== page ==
Students of color, especially black and Hispanic boys, are disproportionately subject to disciplinary action in schools, starting as early as preschool. These punishments often have direct negative effects on the students’ academic performance. The adoption of zero-tolerance policies often leads schools to refer students to law enforcement and ultimately feed them into the school-to-prison pipeline. In Florida, for example, black students accounted for 53 percent of school-based arrests in the 2013-14 school year, even though they make up just 23 percent of the state’s total student population. Moreover, punishments given out by school administrators, such as suspensions and expulsions, are three times more likely to be meted out to black students than to their white peers. Suspension, expulsion, and in-school detention lead students to miss classroom time and fall even further behind in their coursework.

One step that schools should take is to discourage suspensions and expulsions for more subjective infractions such as willful defiance. Schools should invest in counselors and training for administrators and teachers on how to best implement discipline. Restorative justice programs can also reduce misbehavior. In such programs, a student who vandalized a classroom, for example, may work with the janitor to repair the damage. Moreover, schools may use prizes and other rewards to incentivize good behavior. While these solutions would likely require extra funding, they are promising means to promote a healthy, safe, and positive environment in school while avoiding disproportionately punishing students of color.

5. Improve college match services

For students of color, choosing the right college is important in determining their odds of graduating and, more broadly, their future career path. Students of color are also more likely to be first-generation college students, who have a greater tendency to sell themselves short and apply to less selective schools. One way to address this challenge is to improve college match services. The Knowledge is Power Program, or KIPP, charter school network, for example, emphasizes college match as a central tenant of its model through the KIPP Through College program. The program outlines “four keys” to finding the right college match: focusing on GPA and taking rigorous courses in high school; making a well-researched list of reach, match, and likely schools to apply to; preparing for the cost of college; and getting an early start on the application process. KIPP encourages students, especially students of color, to consider colleges’ four- and six-year graduation rates, as well as underrepresented, first-generation, and low-income student enrollment.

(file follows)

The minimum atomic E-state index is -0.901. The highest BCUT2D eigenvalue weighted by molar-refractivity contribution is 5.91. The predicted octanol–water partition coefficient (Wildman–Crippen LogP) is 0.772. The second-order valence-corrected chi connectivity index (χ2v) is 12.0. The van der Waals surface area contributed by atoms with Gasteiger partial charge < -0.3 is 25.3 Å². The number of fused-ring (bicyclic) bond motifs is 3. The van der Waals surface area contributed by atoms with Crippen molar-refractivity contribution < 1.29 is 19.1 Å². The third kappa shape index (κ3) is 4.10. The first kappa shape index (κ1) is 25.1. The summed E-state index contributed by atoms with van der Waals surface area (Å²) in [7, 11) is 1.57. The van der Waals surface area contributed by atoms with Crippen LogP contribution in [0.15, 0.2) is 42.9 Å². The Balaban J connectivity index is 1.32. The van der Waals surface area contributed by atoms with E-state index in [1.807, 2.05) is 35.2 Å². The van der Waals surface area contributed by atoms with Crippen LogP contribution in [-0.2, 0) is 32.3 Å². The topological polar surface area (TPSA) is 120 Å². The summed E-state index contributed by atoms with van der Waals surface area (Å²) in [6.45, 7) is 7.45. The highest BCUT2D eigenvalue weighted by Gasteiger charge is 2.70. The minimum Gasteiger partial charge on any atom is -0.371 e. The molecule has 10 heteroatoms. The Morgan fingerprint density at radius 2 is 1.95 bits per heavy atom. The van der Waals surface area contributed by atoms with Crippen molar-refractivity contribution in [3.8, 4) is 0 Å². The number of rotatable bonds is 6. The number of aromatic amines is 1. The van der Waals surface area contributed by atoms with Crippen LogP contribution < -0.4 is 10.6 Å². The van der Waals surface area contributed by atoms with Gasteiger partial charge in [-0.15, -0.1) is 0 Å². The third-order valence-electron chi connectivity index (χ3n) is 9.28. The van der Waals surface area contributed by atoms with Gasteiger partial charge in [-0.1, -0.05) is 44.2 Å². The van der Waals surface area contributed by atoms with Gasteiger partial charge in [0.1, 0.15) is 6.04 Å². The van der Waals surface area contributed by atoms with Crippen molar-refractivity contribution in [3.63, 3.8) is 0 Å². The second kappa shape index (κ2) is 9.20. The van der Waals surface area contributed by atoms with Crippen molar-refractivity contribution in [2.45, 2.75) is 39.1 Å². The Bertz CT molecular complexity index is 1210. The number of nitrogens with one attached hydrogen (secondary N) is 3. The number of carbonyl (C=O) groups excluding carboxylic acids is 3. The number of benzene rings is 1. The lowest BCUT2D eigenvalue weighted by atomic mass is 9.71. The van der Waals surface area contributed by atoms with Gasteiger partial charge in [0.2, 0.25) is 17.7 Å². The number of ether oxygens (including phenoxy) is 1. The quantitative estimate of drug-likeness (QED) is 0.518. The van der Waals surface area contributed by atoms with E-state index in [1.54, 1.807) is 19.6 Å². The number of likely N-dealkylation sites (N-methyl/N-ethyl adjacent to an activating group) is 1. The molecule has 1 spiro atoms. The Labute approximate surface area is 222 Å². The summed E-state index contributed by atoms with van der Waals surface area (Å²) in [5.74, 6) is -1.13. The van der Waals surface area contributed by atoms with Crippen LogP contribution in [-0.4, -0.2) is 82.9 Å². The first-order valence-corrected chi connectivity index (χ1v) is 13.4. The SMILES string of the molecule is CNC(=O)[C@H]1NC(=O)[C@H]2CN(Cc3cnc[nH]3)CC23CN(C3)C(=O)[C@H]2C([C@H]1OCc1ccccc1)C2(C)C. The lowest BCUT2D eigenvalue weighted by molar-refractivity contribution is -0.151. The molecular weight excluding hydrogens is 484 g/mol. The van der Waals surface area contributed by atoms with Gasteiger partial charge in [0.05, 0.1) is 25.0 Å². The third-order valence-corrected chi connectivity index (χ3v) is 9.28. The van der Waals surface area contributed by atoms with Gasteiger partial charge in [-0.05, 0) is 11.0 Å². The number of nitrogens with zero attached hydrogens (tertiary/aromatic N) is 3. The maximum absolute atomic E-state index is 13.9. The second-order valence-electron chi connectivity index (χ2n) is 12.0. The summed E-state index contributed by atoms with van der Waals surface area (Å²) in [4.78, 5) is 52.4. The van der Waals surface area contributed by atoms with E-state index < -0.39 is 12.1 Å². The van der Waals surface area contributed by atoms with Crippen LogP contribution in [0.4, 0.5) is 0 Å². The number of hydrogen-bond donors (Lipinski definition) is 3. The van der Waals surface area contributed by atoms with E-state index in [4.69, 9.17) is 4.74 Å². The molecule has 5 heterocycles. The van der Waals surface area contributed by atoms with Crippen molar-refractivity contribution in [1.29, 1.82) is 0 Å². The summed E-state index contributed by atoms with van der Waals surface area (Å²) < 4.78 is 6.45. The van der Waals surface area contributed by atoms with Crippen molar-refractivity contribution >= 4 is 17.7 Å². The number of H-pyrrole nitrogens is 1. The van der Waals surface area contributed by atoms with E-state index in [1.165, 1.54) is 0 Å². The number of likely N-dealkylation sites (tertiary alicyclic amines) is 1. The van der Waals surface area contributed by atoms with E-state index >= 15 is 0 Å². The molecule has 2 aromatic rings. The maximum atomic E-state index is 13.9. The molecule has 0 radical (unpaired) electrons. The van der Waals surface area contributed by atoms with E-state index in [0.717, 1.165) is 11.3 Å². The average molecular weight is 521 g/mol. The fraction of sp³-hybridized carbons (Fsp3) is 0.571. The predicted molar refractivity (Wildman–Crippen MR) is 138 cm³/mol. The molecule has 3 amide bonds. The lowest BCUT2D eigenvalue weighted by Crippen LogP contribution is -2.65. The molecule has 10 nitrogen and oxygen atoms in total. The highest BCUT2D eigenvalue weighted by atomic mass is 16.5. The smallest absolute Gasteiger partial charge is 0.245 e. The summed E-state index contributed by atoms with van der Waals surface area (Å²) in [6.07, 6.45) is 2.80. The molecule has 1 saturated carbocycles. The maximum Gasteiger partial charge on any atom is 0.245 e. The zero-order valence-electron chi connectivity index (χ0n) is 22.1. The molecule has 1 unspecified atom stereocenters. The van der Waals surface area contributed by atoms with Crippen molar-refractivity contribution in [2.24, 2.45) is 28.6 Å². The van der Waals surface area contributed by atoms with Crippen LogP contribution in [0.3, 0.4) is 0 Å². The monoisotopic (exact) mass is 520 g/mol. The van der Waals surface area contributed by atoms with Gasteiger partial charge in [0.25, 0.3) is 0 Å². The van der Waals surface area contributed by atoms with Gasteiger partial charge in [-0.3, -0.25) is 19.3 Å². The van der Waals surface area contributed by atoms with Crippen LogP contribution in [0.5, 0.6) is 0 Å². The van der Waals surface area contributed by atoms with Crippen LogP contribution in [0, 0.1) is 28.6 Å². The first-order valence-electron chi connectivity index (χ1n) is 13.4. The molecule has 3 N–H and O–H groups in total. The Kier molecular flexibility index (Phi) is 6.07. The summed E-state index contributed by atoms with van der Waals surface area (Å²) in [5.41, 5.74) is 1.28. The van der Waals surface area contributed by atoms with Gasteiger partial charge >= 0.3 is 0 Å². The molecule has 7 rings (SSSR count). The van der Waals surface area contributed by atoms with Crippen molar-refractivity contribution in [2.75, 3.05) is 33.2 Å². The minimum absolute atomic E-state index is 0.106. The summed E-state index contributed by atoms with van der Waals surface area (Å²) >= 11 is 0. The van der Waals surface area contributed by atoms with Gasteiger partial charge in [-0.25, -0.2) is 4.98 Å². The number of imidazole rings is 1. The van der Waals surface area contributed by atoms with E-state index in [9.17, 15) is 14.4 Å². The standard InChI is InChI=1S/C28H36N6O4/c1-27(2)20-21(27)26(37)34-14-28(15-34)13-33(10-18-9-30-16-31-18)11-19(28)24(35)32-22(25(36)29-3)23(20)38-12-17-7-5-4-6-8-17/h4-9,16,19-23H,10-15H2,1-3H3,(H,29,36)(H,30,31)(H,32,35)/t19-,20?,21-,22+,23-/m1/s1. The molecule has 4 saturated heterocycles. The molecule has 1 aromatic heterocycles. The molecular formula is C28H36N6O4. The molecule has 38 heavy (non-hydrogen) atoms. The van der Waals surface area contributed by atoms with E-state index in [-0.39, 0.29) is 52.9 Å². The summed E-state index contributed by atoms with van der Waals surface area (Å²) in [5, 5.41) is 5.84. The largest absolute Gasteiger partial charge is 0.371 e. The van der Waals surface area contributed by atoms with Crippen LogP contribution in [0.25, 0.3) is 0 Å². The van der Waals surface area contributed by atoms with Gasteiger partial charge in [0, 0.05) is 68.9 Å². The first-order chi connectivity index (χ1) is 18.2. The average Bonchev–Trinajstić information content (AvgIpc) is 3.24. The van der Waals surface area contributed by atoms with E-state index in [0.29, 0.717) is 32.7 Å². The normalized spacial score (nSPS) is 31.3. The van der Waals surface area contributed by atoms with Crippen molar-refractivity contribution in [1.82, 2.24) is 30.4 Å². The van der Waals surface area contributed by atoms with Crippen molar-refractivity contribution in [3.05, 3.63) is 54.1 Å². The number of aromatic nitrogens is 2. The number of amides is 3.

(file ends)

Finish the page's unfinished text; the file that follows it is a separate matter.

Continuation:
In addition, providing college access to talented students of color requires diligent college counselors. Schools should also work with programs such as the Posse Foundation, which provides guidance and scholarships for students who might have otherwise been overlooked by the traditional college selection process. By providing guidance and scholarships to high-achieving and high-potential students of color, these programs help ensure that such students are not left behind.


The persistence of the racial achievement gap means that a disproportionate share of the population of underperforming students is comprised of students of color. Moreover, students of color are markedly underrepresented in enrichment programs and, therefore, in the top tier of student achievement. This discrepancy means that some talented students of color do not reach their full potential, do not attend the most selective colleges and universities, and thus do not have full access to areas of the job market that require an elite education. Too often, gifted and talented programs are at risk of becoming a new site of racial segregation in schools. Instead, schools should improve supports for bright and talented students of color. By doing so, schools can ensure that they are fulfilling their true purpose: to provide a high-quality and equitable education for all students.

Sricharitha (Cherry) Mullaguru is the Special Assistant for the Education Policy team at the Center for American Progress.

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Cherry Mullaguru

Special Assistant